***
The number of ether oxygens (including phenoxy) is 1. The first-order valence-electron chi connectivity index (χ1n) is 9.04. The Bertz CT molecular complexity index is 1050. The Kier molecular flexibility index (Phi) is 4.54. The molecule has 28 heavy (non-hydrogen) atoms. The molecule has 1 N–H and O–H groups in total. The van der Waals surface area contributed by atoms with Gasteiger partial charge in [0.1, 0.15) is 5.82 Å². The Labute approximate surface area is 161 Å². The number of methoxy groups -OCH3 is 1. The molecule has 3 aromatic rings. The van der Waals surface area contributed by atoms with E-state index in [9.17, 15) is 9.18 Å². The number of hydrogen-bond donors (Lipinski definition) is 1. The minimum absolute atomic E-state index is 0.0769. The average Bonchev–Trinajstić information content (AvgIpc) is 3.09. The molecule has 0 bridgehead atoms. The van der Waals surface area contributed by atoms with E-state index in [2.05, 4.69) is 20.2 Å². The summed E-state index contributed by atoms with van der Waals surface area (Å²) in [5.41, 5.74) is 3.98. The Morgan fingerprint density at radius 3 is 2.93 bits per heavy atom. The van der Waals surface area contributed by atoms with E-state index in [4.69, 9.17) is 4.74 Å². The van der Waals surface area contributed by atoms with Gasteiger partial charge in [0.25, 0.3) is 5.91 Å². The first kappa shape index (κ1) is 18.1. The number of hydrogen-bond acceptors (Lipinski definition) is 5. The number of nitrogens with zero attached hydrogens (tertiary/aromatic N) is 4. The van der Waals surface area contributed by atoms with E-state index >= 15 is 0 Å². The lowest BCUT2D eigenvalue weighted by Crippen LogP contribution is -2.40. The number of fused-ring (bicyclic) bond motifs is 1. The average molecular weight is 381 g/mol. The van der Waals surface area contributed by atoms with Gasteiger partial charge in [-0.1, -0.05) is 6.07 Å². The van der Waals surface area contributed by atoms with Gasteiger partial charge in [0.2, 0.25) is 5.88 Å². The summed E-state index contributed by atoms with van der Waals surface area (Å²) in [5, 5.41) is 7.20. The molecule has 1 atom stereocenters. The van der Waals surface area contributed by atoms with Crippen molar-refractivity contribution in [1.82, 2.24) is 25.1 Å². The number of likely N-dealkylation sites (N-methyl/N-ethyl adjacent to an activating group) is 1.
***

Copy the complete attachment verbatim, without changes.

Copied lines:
The number of ether oxygens (including phenoxy) is 1. The first-order valence-electron chi connectivity index (χ1n) is 9.04. The Bertz CT molecular complexity index is 1050. The Kier molecular flexibility index (Phi) is 4.54. The molecule has 28 heavy (non-hydrogen) atoms. The molecule has 1 N–H and O–H groups in total. The van der Waals surface area contributed by atoms with Gasteiger partial charge in [0.1, 0.15) is 5.82 Å². The Labute approximate surface area is 161 Å². The number of methoxy groups -OCH3 is 1. The molecule has 3 aromatic rings. The van der Waals surface area contributed by atoms with E-state index in [9.17, 15) is 9.18 Å². The number of hydrogen-bond donors (Lipinski definition) is 1. The minimum absolute atomic E-state index is 0.0769. The average Bonchev–Trinajstić information content (AvgIpc) is 3.09. The molecule has 0 bridgehead atoms. The van der Waals surface area contributed by atoms with E-state index in [2.05, 4.69) is 20.2 Å². The summed E-state index contributed by atoms with van der Waals surface area (Å²) in [5.41, 5.74) is 3.98. The Morgan fingerprint density at radius 3 is 2.93 bits per heavy atom. The van der Waals surface area contributed by atoms with E-state index in [4.69, 9.17) is 4.74 Å². The van der Waals surface area contributed by atoms with Gasteiger partial charge in [0.25, 0.3) is 5.91 Å². The first kappa shape index (κ1) is 18.1. The number of hydrogen-bond acceptors (Lipinski definition) is 5. The number of nitrogens with zero attached hydrogens (tertiary/aromatic N) is 4. The van der Waals surface area contributed by atoms with E-state index >= 15 is 0 Å². The lowest BCUT2D eigenvalue weighted by Crippen LogP contribution is -2.40. The number of fused-ring (bicyclic) bond motifs is 1. The average molecular weight is 381 g/mol. The van der Waals surface area contributed by atoms with Gasteiger partial charge in [-0.1, -0.05) is 6.07 Å². The van der Waals surface area contributed by atoms with Gasteiger partial charge in [0.2, 0.25) is 5.88 Å². The summed E-state index contributed by atoms with van der Waals surface area (Å²) in [5, 5.41) is 7.20. The molecule has 1 atom stereocenters. The van der Waals surface area contributed by atoms with Crippen molar-refractivity contribution in [1.82, 2.24) is 25.1 Å². The number of likely N-dealkylation sites (N-methyl/N-ethyl adjacent to an activating group) is 1.